Early days of the festival movement
The Federation officially formed in 1921 but the history of the festival movement goes back much further. As early as 1872, there are records of amateur performing arts festivals, taking place across the UK.
Our first festivals
The first recorded festival was the Workington Musical Festival in Cumbria which is still a Federation festival member to this day. It was originally organised by William Griffiths of Aberavon who had purchased a tinplate works near Workington in 1869. William brought with him families from South Wales and began a band, then a male voice choir and then finally a whole festival of music!
In 1882, John Curwen began the Stratford and East London Festival which is another festival which still flourishes to this day.
In Kendal, Mary Wakefield, the daughter of a wealthy banking family and a talented musician, founded and trained a number of choirs in the villages around Kendal. In 1885, she brought them together for the first time to take part in a singing competition to raise money for the Church. This idea eventually developed in the formation of an entire festival.
Following this, Mary Wakefield and Lady Mary Trefusis, who was Lady in Waiting to the Duchess of York, had the idea of a Federation of Festivals. By 1907, the membership was over 70 affiliated festivals including the Leith Hill Musical Festival which was started by composer Ralph Vaughan Williams in 1905.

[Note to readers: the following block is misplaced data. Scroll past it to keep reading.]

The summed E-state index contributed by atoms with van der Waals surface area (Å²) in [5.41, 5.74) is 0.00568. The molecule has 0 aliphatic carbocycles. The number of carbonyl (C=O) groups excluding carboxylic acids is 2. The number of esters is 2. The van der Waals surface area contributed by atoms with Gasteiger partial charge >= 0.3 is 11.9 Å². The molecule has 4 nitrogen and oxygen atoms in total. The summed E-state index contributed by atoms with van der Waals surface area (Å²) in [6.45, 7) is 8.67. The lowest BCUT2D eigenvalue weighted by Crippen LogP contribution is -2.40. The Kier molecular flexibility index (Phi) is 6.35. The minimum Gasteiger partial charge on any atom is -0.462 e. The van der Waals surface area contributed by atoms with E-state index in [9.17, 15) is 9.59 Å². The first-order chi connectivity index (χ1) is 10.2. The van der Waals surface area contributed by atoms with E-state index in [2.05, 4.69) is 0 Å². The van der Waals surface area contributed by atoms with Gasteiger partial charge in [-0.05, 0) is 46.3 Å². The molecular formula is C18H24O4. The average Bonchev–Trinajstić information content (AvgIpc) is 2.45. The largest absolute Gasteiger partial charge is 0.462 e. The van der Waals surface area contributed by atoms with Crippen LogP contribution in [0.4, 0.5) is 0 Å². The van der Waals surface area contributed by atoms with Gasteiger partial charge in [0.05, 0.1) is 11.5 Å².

Mary Wakefield passed away in 1910 but her name and her Festival live on. Several of the choirs founded by Mary Wakefield still thrive today and support the Mary Wakefield Westmorland Festival. The festival is still supported by the Wakefield family, along with many other local individuals and organisations, who all value her unique contribution to the musical life of this area.
The start of the Federation
By 1921, the Association became Federation as we know it today. The Federation had support of many famous names such as Sir Edward Elgar, Sir Adrian Boult, Gustav Holst, Sir Granville Bantock, C Armstrong Gibbs who all helped to promote the festival movement.
Since 1921, the Federation has continued to grow and now has Adjudicator and Accompanist members as well as Festival members from across the UK and abroad. Together, we create millions of performance opportunities for children, young people and adults.